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Demonstrators from across Ecuador march on the capital Quito

REUTERS/Johanna Alarcon

Hard Numbers: Indigenous protests in Quito, Russia bleeds troops, Texas school to be razed, Great Barrier Reef lawsuit

10,000: On Tuesday, roughly 10,000 Indigenous people took to the streets of Quito, Ecuador’s capital, to protest rising fuel prices and unemployment. The country’s 1 million Indigenous people – who are disproportionately impacted by poverty and joblessness – say that President Guillermo Lasso’s government has failed to make good on a promise to revive the country's ailing economy.

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The word Pegasus, binary code and the Spanish flag.

Dado Ruvic/ Reuters

Hard Numbers: Spain spy chief sacked, US gun deaths soar, Angolan diamonds dull, Ecuador prison explodes (again)

63: Spain’s spy chief Paz Esteban has been fired over revelations that the intelligence community had targeted 63 Catalan independence activists with the controversial Pegasus spyware.

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Migrants onboard a Border Force vessel after being rescued while crossing the English Channel.

REUTERS/Henry Nicholls

Hard Numbers: UK feels Rwanda migrant deal heat, Ecuadorian flower lives, Argentina’s eccentric politician, Russian trucks bolt to beat sanctions

156 million: The British government has come under fire for a new deal that would send asylum seekers who arrive on British shores – especially those arriving by boat – to Rwanda to await processing and potential resettlement in the East African country. The UK will give Rwanda an initial $156 million in economic investment in what critics have called an immoral quid pro quo.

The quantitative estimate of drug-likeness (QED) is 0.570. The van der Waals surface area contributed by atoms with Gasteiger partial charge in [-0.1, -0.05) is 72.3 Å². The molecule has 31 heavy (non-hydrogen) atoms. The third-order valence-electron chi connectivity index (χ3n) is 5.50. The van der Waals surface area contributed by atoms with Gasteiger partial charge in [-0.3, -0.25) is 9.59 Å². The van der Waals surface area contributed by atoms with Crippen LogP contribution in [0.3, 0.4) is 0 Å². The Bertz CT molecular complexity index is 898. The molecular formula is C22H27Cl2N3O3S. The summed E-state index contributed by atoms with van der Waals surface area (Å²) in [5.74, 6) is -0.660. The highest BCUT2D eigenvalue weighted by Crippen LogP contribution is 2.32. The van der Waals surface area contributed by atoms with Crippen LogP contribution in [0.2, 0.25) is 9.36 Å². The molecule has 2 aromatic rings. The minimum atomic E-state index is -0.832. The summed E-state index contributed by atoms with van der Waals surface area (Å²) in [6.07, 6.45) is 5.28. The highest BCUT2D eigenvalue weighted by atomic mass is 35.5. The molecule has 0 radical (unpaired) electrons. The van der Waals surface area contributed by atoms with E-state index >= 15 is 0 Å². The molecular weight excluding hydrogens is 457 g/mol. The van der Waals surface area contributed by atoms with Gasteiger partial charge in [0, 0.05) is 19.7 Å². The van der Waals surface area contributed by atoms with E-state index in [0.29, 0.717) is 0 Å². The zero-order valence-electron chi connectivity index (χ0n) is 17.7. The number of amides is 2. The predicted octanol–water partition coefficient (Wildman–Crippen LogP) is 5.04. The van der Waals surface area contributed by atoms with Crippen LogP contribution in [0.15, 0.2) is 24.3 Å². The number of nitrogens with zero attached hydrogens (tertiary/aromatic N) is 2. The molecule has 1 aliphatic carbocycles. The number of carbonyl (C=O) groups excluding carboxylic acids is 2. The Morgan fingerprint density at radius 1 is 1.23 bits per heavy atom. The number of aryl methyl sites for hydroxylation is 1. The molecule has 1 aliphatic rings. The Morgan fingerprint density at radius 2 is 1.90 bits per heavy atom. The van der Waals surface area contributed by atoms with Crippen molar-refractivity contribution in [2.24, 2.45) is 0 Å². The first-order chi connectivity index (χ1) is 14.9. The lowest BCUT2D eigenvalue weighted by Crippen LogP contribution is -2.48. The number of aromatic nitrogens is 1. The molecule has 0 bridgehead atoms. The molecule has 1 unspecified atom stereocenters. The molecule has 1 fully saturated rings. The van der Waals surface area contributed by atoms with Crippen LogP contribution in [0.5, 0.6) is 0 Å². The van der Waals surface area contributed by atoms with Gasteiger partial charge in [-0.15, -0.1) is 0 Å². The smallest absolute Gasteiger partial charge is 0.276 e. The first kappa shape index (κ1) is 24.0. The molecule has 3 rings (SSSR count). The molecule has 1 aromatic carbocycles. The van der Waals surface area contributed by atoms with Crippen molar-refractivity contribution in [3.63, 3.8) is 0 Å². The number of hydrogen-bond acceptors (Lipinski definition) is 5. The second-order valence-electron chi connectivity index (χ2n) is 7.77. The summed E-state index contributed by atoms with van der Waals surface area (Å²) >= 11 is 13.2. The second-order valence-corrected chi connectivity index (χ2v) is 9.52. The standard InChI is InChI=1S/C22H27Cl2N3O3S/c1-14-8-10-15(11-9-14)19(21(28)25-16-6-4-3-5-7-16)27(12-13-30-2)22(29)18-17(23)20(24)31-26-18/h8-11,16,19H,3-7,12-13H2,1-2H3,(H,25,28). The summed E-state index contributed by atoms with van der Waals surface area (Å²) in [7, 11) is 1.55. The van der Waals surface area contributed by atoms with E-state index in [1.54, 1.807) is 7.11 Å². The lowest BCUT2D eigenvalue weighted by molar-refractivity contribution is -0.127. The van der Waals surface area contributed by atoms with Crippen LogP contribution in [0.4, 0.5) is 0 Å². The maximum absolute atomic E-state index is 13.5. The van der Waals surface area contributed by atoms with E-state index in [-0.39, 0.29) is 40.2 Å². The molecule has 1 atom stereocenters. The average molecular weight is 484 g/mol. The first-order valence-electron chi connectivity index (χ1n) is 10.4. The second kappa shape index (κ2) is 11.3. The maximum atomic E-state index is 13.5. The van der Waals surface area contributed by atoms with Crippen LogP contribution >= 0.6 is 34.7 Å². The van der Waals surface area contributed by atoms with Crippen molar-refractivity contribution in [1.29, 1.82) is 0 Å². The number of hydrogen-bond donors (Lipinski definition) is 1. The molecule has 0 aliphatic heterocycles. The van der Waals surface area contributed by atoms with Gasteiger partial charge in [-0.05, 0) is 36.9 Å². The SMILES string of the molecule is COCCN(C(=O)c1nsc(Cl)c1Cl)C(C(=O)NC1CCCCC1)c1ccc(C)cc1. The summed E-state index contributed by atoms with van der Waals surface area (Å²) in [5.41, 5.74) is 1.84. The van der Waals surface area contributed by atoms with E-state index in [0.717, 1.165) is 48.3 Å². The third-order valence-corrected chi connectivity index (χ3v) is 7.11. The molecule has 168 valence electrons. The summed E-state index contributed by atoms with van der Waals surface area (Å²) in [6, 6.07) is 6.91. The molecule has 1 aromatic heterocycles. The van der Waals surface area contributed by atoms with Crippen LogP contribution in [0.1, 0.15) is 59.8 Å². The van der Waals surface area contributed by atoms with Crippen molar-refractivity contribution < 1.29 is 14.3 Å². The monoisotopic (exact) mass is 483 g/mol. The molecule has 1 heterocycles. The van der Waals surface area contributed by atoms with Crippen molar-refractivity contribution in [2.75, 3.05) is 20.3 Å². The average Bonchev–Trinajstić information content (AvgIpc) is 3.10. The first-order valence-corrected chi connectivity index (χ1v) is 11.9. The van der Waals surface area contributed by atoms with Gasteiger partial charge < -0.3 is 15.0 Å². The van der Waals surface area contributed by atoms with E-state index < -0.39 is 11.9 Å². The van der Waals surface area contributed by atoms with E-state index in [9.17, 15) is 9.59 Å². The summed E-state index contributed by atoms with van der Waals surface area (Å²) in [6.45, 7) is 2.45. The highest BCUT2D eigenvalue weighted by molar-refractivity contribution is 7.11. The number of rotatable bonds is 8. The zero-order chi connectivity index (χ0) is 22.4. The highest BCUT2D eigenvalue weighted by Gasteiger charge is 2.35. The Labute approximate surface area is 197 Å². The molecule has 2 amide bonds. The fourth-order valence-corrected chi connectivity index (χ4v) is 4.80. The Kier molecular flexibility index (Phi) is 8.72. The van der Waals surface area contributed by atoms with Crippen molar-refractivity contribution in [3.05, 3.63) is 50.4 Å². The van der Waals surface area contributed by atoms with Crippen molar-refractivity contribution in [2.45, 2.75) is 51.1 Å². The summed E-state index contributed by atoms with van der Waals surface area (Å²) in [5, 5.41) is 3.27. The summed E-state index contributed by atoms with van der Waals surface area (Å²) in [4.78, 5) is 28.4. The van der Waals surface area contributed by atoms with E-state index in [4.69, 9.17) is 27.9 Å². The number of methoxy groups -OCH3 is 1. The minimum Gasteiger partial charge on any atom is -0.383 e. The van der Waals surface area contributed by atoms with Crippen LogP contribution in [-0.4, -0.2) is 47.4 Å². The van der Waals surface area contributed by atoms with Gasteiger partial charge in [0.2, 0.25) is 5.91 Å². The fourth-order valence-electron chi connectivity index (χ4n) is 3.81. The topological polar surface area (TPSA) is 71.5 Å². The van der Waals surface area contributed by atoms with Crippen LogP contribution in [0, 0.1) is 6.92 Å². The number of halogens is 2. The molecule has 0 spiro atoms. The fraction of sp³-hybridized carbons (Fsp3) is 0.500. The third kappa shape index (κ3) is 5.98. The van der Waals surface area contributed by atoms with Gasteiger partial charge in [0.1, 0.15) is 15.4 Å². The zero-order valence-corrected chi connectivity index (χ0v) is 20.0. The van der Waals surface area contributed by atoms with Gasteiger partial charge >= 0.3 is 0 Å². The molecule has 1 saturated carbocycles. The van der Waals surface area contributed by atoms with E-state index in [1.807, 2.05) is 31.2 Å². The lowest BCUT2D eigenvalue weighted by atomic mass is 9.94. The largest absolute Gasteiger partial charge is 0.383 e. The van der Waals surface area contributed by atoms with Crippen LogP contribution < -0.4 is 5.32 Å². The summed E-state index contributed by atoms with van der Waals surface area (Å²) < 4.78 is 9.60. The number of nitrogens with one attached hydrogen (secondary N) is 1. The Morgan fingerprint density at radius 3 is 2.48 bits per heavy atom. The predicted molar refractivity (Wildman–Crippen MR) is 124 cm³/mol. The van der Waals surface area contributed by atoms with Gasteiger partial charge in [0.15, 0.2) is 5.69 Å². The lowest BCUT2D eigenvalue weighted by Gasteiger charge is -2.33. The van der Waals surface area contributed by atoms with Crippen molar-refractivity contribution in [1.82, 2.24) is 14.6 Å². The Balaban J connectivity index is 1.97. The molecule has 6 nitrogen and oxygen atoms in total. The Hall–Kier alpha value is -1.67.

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What We're Watching: Bangladesh religious violence, Ecuadorian drug emergency, Lebanese to vote, Russia ditches NATO

Religious tension rising in Bangladesh: Clashes between Hindus and Muslims in Bangladesh have surged over the past week, leaving at least four people dead. After an image was posted on Facebook showing the Quran at the feet of a statue at a Hindu temple, Muslims burned Hindu-owned homes and attacked their holy sites. Both sides have taken to the street in protest, with Hindus saying that they have been prevented from celebrating Durga Puja, the largest Hindu festival in the country. Such acts of sectarian violence are not uncommon in Bangladesh, a majority-Muslim country where Hindus account for nine percent of the population. Indeed, as Eurasia Group's Kevin Allison recently warned, unverified social media content stoking inter-ethnic conflict is a massive problem throughout South Asia, where for many people Facebook is synonymous with the internet.